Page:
Cookbook season is now in high swing. The cookbook section of every bookstore is overflowing with a bevy of wonderful new books. While we all hear stories about how tough times are in publishing, sales of cookbooks are up. And the publishers have responded this fall with many very enticing new titles.
We’ll be reviewing as many of these books as we can before the end of year, offering suggestions for holiday gifts or your own bookshelf. We’ll discuss new recipes and techniques that are simply beautiful.
First up among these books? SpongeBob’s Kitchen Mission.
Yes, I’m serious. This is a lovely little cookbook with the combination kids need: a favorite cartoon character presenting excellent, healthy recipes.
By personal experience, or by observation, we all know that children can be harsh food critics.
“Why don’t you try this, sweetie?” a mother will say.
“NO,” comes the very, very unambiguous reply.
Kids can just be tough in the kitchen and dining room table. And those early years, when their brains and bodies are both growing, is the time when nutrition is key and life-long habits are formed.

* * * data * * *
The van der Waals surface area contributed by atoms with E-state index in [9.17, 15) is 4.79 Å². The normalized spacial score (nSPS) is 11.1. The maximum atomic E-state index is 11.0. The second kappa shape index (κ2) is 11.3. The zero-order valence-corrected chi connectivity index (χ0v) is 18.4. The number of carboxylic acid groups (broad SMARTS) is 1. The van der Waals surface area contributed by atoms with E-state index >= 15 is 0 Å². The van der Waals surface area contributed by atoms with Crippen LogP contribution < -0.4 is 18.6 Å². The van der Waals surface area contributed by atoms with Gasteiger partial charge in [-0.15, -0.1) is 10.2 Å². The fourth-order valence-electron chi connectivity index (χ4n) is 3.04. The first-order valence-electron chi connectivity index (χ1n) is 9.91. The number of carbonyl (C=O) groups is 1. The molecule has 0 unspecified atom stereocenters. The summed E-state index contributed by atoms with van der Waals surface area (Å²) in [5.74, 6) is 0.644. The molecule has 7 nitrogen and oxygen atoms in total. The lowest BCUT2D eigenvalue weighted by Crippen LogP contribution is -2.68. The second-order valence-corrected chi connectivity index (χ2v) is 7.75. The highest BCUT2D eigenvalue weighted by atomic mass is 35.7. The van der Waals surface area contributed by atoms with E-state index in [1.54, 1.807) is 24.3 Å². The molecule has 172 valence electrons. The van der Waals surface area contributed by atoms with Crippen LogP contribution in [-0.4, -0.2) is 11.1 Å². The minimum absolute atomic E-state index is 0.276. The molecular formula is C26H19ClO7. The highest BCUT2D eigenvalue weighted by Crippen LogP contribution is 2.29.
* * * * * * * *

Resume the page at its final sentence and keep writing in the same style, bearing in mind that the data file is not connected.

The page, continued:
So anything that can intrigue kids to eat better and especially to become involved in the preparation of their meals is going to be a benefit. This book, SpongeBob’s Kitchen Mission, hits the target.
The book is filled with kid-oriented recipes. In the Sea Star Casserole, you cut star shapes out of bread to top the casserole. You won’t do that for yourself, probably, but if it entices you child to eat a casserole of spinach and cannellini beans, then it’s a good idea. Or, you could just spoon up some spinach and put it in front of your child. What is likely to happen?
There are some sweet treats in here, of course, but the book is brilliant in applying names to some very solid, almost adult, recipes:
- Hot Polynesian Pops are barbeque skewers with pineapple, mushroom, pea pods combined with soy sauce and sesame seeds
- Half Moons are Asian dumplings filled with cabbage, celery and carrot
- Salt Sea Cucumbers are cucumber marinated with vinegar, dill seeds, and mustard seeds
If you have kids, this book can be a wonderful resource for you. Somewhere in your circle of friends and family there are certainly parents and kids who’ll love every page and recipe.